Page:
Because "foo\n" =~ /foo$/, I tend to explain it differently. ^ and $ are begin and end of a line, but /m modifies the meaning of "line".
I don't see how that explanation can work, though. $ only ever means EOL when /m is operative. You can see that by running:
"foo\nbar" =~ /foo$/ or print "Didn't match EOL :-(\n";
I see that you've updated the sheet to just:
$ end (before \n)
Can I suggest that (if you also used the suggestion at the end of this node) that could just become:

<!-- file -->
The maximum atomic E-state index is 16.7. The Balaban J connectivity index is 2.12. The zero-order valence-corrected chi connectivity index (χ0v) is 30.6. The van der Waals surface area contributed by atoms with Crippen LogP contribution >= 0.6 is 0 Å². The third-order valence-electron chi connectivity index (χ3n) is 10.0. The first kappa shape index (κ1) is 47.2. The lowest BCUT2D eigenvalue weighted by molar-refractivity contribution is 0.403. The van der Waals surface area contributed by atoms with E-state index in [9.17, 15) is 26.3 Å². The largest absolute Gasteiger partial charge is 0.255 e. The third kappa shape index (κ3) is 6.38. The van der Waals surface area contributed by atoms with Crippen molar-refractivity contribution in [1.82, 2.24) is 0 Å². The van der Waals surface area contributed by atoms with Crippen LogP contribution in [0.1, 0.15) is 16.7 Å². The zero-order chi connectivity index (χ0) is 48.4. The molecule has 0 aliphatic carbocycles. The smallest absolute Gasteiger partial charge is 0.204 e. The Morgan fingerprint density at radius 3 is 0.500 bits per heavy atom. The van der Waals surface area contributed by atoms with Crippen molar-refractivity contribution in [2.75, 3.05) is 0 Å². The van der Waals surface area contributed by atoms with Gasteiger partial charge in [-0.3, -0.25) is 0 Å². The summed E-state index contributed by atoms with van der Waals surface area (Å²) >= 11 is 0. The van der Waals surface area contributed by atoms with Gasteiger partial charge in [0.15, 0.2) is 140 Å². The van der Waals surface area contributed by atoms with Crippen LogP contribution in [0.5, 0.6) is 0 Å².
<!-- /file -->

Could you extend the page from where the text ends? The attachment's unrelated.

^ start of str
$ end of str (incl \n)
Those descriptions would be sufficient if you were also more explicit about /s
. Explaining that they mean singleline
respectively doesn't really help newbies remember which is which or what each of them does. Heck, if uri
hadn't taught me the mnemonic that /s
changes a S
ingle metacharacter (i.e. .
) whilst /m
ultiple metacharacters (i.e. ^
), then I still wouldn't be able to remember which is which myself!
So maybe you'd like to consider changing them to something like:
/m ^ = SOL, $ = EOL
/s . matches \n too